Leadership and the Rationalization of Immoral Behavior

As a leader, you have to talk about morality and ethics at work. Why? Because it is the only way to prevent the rationalization of immoral behavior. In other words, if you don’t want people to lie, cheat or steal at work, you have to talk about the fact that lying, cheating and stealing is morally wrong and most likely illegal.

So what is exactly is the "rationalization of immoral behavior"? Lets start with an example from MIT:

Ariely and his students went
around and left six-packs of Coke in randomly selected dorm
refrigerators all over campus. When he checked back in a few days, all
of the Cokes were gone.

 
But when he later placed plates of six loose dollar bills in those
same refrigerators, not a single bill was missing when he checked back.
Even though the value was comparable–and thus the situations were
supposed to be equivalent–people responded in opposite ways. Why is
that?

The people who "took" the cokes, you might say "stole" the cokes, rationalized it as moral. They had to do this because part of human psychology is that we need to think of ourselves as rational and moral beings. We have to think of ourselves as moral, but how if we run around stealing cokes or deceiving investors or turning over business leads to a competitor?

This too has been studied (Bandura, 1990) and rationalization of immoral behavior requires a moral disengagement. That moral disengagement can be done by:

  1. Reconstructing Conduct. The brain says, "hey, I am shooting this car in a drive by but I am on a mission from God!" Basically pointing to a higher cause to justify a smaller immoral action.
  2. Obscuring personal agency. "I was just doing my job" or "that is the way Detroit politics always works and I am just a cog in the machine."
  3. Disregarding negative consequences. This one is hard for me to understand, but as I read about it, it sounds like just not thinking about the consequences. "It’s those OTHER drug dealers who go to jail, not me."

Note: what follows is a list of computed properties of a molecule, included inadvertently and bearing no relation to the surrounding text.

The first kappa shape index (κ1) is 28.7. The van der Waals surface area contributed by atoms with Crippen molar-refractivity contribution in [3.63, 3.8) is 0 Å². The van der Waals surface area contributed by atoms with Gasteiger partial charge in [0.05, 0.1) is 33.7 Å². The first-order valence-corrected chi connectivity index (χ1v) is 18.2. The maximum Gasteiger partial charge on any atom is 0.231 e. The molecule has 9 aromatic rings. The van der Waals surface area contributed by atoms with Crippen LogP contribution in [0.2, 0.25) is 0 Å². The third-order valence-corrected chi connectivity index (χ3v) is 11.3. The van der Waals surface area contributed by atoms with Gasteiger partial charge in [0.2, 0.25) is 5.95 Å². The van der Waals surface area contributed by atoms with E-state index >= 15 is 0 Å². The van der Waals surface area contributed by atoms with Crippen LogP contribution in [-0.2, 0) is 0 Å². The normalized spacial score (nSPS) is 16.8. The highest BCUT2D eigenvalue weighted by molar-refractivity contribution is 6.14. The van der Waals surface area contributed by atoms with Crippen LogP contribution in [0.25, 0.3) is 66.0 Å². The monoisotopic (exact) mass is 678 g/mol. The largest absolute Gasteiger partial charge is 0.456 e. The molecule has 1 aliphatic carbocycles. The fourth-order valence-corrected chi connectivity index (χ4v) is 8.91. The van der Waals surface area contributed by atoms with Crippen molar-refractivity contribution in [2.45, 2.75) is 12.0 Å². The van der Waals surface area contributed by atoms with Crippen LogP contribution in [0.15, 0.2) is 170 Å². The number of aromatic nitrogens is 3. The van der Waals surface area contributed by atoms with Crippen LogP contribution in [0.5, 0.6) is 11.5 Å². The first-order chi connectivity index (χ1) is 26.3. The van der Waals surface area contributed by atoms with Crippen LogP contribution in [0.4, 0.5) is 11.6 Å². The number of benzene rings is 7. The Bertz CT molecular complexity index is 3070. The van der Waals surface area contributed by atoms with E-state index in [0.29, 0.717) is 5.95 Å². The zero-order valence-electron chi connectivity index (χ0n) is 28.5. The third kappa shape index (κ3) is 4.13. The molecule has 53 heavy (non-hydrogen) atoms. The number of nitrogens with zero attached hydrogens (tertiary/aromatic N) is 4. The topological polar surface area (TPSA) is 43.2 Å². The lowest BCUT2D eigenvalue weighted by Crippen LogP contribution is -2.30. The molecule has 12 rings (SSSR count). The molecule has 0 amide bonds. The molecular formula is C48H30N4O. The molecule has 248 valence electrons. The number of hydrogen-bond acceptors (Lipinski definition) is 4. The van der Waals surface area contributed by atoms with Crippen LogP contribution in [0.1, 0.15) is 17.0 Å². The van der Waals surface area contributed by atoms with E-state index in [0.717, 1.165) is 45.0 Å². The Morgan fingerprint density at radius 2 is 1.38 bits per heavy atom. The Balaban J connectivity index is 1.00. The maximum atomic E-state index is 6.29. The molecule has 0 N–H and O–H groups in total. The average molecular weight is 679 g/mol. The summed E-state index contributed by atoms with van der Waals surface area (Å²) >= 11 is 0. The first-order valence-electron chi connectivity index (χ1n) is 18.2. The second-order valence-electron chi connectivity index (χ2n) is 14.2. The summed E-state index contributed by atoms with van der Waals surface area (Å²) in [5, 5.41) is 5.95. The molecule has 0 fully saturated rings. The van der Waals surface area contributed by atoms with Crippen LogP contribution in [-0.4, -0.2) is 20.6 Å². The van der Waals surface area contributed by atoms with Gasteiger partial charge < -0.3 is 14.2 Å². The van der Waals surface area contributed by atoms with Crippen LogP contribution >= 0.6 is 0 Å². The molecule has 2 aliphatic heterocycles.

4. Blaming and dehumanizing victims. Ahhh, this is the workplace one that we see. Find something, anything, a coworker or boss says and "they deserve it" or "for all I do for this place, they don’t pay me enough, I have EARNED this Camcorder I am stealing."

I know from training to work at Circuit City stores years ago the power of the "blaming and dehumanizing victims" element to rationalize theft. Our store had the lowest shrink (retail word for theft) in the district at one time. And a large part of that was because of how well the management team treated the workers. It is harder to dehumanize a good boss than a bad one. Harder, but not impossible.

Sometimes companies make it easy. A cut in benefits will predictably increase theft. And yet really, yes really and truly, the thief doesn’t think they are a thief! They have simply realized internally that to steal they have to find SOME method of justifying it. So they dehumanize their coworkers and say "I am deserved this" and they are bad people so it is OK for me to reduce their profit sharing checks." All the while the thief probably would not take $10 off their desk if left alone.

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